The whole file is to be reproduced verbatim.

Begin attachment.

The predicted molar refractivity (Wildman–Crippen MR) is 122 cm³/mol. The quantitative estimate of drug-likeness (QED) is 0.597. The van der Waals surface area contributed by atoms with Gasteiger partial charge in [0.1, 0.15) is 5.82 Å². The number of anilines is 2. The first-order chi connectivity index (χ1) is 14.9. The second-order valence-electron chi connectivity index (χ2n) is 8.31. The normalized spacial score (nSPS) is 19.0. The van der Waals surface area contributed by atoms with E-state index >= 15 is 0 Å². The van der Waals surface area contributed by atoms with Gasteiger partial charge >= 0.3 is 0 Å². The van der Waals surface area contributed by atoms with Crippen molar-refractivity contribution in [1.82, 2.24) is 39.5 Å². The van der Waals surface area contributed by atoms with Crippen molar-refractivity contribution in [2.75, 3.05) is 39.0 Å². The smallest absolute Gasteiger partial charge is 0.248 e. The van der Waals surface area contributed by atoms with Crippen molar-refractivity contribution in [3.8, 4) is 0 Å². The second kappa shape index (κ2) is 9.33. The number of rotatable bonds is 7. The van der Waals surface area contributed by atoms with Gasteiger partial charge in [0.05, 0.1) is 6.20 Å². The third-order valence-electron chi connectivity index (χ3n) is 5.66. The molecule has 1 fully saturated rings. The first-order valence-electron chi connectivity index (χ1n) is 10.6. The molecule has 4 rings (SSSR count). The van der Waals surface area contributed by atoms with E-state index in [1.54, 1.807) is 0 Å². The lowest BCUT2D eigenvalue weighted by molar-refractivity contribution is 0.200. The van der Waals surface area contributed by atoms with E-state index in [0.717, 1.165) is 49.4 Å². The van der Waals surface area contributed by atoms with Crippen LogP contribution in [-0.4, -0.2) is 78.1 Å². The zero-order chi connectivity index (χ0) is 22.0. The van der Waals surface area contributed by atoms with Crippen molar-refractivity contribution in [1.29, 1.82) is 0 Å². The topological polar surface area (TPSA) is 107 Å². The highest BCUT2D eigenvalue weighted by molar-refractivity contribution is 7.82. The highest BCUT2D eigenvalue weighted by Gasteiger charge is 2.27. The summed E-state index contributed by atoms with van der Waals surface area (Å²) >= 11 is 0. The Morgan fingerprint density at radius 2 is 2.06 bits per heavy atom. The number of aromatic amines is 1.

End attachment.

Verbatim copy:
The predicted molar refractivity (Wildman–Crippen MR) is 122 cm³/mol. The quantitative estimate of drug-likeness (QED) is 0.597. The van der Waals surface area contributed by atoms with Gasteiger partial charge in [0.1, 0.15) is 5.82 Å². The number of anilines is 2. The first-order chi connectivity index (χ1) is 14.9. The second-order valence-electron chi connectivity index (χ2n) is 8.31. The normalized spacial score (nSPS) is 19.0. The van der Waals surface area contributed by atoms with E-state index >= 15 is 0 Å². The van der Waals surface area contributed by atoms with Gasteiger partial charge >= 0.3 is 0 Å². The van der Waals surface area contributed by atoms with Crippen molar-refractivity contribution in [1.82, 2.24) is 39.5 Å². The van der Waals surface area contributed by atoms with Crippen molar-refractivity contribution in [2.75, 3.05) is 39.0 Å². The smallest absolute Gasteiger partial charge is 0.248 e. The van der Waals surface area contributed by atoms with Crippen molar-refractivity contribution in [3.8, 4) is 0 Å². The second kappa shape index (κ2) is 9.33. The number of rotatable bonds is 7. The van der Waals surface area contributed by atoms with Gasteiger partial charge in [0.05, 0.1) is 6.20 Å². The third-order valence-electron chi connectivity index (χ3n) is 5.66. The molecule has 1 fully saturated rings. The first-order valence-electron chi connectivity index (χ1n) is 10.6. The molecule has 4 rings (SSSR count). The van der Waals surface area contributed by atoms with E-state index in [1.54, 1.807) is 0 Å². The lowest BCUT2D eigenvalue weighted by molar-refractivity contribution is 0.200. The van der Waals surface area contributed by atoms with E-state index in [0.717, 1.165) is 49.4 Å². The van der Waals surface area contributed by atoms with Crippen LogP contribution in [-0.4, -0.2) is 78.1 Å². The zero-order chi connectivity index (χ0) is 22.0. The van der Waals surface area contributed by atoms with Crippen molar-refractivity contribution in [1.29, 1.82) is 0 Å². The topological polar surface area (TPSA) is 107 Å². The highest BCUT2D eigenvalue weighted by molar-refractivity contribution is 7.82. The highest BCUT2D eigenvalue weighted by Gasteiger charge is 2.27. The summed E-state index contributed by atoms with van der Waals surface area (Å²) >= 11 is 0. The Morgan fingerprint density at radius 2 is 2.06 bits per heavy atom. The number of aromatic amines is 1.